I took notes sparingly and kept eye contact the entire time. Everything was off the cuff. I just let the conversation flow. He remembered all the weights he used, the exact sets and reps, everything was a system to him now as opposed to his younger days of training with primarily the bench and curls.

He was in favor of doing 4-5 sets of seven reps for most exercises, unless it was one of the three powerlifts. If he was squatting or deadlifting, he was doing sets with rep ranges from 1-7.

Since he competed for the prison powerlifting team as a powerlifter, his goals were to get as strong as possible, period. His lifts were all done with heavy weights. Anything above seven reps to him was a waste of time. Anything that wasn't a basic move was a waste of time.

It was all about heavy squats (front and back), heavy deads from the ground or the rack, seated military presses, heavy shrugs, heavy curls with bars and dumbbells, heavy lying extensions with the straight bar, and heavy rowing. Even his lateral raises were done with 50-80 pounds for sets of seven.


He did reserve Friday for moderate reps and weights in the 8-15 range though. This got me talking about max effort training, repeated effort, dynamic effort, etc. but he didn't know what any of that meant. He looked at me funny and said, "No man, just go heavy." He was a simple man, no complications, no changing rep tempo, and no bullshit.

Countless guys try to train with him he said, but he blows them all away. They hang for two or three weeks and then drop. His workouts are a way of life. He enjoys helping others get strong as well. He wanted to share his knowledge with other inmates if they were up for it, but he mentioned most of them stray away quickly due to the difficulty of his program.

I'd heard about inmates doing Zercher squats and I asked him about it. "No, man," he said, "just squat heavy. There's no reason to do that stuff." He had a Powerlifting USA magazine so I asked him if he ever heard about Louie Simmons and Westside Barbell. He said, "Yeah, I think so."

I asked about box squatting and he ranted about how unsafe it is to sit on a bench when squatting with 600 or 700 pounds. He talked about crashing down on the bench and herniating discs – same reasons he had for not doing seated military presses. He told me about using 405 on military press for singles and doubles. Was I gonna try and tell this 850 pound squatter how to box squat? No way!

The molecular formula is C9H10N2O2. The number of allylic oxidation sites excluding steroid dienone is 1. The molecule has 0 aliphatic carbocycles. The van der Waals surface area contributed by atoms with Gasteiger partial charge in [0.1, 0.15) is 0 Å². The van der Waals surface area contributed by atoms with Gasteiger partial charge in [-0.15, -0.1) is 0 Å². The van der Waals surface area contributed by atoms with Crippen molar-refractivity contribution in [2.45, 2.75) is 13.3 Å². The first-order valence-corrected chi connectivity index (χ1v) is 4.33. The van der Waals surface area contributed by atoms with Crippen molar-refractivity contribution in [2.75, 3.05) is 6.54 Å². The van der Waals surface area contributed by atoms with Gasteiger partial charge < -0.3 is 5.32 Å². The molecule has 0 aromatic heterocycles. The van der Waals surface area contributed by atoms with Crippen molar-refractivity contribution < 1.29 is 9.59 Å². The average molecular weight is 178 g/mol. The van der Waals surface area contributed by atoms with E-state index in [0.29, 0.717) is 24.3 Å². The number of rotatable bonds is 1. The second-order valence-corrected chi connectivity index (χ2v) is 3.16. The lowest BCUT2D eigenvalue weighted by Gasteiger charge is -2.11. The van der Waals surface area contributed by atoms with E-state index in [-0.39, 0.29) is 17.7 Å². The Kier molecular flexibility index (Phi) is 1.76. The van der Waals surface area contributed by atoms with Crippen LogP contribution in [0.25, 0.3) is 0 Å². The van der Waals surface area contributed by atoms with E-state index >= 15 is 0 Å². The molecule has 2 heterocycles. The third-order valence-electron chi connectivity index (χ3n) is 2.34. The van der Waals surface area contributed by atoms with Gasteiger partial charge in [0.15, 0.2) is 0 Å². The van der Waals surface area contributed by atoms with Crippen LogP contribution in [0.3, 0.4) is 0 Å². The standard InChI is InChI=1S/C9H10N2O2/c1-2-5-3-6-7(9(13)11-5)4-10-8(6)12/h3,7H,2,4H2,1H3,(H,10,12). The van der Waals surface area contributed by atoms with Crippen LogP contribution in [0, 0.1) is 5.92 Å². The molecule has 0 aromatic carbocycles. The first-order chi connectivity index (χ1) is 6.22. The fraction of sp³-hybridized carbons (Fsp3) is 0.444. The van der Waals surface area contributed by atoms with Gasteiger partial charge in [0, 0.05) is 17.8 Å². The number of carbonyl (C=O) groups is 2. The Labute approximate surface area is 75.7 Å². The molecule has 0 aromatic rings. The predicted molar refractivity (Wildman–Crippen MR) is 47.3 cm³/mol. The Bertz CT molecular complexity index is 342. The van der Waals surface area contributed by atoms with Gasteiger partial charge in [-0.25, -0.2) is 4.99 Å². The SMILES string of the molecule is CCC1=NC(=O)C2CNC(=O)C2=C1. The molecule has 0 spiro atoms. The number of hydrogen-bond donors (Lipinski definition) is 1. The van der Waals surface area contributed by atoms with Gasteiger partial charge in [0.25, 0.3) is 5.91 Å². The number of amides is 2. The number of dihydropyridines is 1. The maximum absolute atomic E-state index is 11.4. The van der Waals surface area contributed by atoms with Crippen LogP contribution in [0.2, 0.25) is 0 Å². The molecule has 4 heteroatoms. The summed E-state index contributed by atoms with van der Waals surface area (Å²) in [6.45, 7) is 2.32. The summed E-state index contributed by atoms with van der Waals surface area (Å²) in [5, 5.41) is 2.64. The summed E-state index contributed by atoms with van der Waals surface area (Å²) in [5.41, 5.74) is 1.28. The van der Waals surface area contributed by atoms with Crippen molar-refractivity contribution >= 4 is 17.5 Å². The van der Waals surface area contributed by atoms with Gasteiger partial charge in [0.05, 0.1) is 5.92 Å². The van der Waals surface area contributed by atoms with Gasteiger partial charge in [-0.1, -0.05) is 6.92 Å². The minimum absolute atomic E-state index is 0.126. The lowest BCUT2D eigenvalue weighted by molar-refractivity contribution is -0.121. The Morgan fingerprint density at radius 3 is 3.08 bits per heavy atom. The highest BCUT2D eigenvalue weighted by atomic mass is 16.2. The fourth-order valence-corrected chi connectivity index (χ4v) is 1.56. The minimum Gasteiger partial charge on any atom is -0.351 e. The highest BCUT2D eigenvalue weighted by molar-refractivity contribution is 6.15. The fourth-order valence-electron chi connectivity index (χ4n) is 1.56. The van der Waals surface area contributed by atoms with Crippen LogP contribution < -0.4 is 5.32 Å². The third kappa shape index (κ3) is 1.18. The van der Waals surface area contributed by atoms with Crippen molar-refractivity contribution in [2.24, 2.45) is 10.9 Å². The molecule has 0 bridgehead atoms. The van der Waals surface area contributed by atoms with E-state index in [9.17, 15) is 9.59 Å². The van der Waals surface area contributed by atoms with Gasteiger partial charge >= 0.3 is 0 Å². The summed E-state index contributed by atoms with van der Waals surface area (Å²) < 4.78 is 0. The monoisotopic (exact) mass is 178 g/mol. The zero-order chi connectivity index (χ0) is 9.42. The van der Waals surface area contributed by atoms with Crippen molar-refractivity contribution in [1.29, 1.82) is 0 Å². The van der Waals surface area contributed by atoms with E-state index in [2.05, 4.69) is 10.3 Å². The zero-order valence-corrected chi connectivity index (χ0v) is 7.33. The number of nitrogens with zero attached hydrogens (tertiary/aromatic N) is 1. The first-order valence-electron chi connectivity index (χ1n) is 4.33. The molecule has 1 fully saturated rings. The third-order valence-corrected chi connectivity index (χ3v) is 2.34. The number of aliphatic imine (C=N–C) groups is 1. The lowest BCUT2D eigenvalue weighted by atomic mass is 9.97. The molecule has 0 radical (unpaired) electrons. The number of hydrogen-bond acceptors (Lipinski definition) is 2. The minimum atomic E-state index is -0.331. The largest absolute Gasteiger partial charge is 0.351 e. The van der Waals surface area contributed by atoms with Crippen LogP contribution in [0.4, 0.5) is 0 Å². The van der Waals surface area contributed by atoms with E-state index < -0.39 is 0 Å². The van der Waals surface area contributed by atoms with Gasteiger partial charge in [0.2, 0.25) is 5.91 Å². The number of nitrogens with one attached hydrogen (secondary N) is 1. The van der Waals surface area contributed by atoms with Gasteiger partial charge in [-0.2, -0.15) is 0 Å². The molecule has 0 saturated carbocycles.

This guy had the run of the weight pile. If he wanted to use a bench, rack, or a pair of dumbbells, he never waited. People went out of their way to help him.

This guy was set in his ways when it came to lifting. He reiterated the use of basics, heavy weights all the time, very little bodyweight training, and training six days a week. If he was helping guys get strong to get them on the powerlifting team, they also trained six days a week. He'd teach them how to squat with only 95 pounds, making sure they went down all the way. He taught them how to breathe and had them do all basic lifts.

He said he preferred to help the shorter guys because they got stronger so much faster than the taller guys. He also mentioned that the shorter guys were more motivated to bulk up to defend themselves in prison.

Even though there was a weightroom indoors, he said he preferred training outside all the time, no matter the weather. The intense heat or freezing weather toughened his mind, and the gym inside didn't have a power rack which is where he spends most of his time.

The benches weren't padded out in the weight pile either. They were made of steel or brick, so having a strong and big back was key to benching out there. He mentioned how the skinny guys were always hurting their backs benching on the brick benches.

When they did decline benching they'd lie upside down on the incline bench and someone would deadlift the bar off the ground to hand it to them each time. He told me how he'd have two guys lifting the weights to him since he would "play" with 500 pounds on the bench.

He said he never went over 500 pounds on the bench for fear of injury. Years ago he felt a slight tear in his chest when he was benching, using weights over 500 pounds for reps. If he benched 515 in a meet he knew he'd always total over 2,100 because of his squat and deadlift being over 800 pounds. He'd also do lying triceps extensions using 225-275 pounds. Again, he'd have a guy deadlift the weight to him each time.

His best lifts in competition meets are:

  • Squat: 810
  • Bench: 515
  • Deadlift: 835

After we chatted for about an hour, my time was up. As big as this guy was, as tough as he was, you could tell he enjoyed helping others. He liked helping the powerlifting team members get better so the team could win. He'd already established himself as the biggest and strongest man to walk that prison. Now his goal seemed to be to maintain that status.

When we left, I asked the lieutenant if any of the inmates ever tried fucking with him. He said a few years ago several guys did and the big powerlifter practically ripped their heads off. He said it was almost as if they were testing him to see if he was as tough as he looked.

He was.

In the next installment, Zach meets a group of lifers with a very different style of training.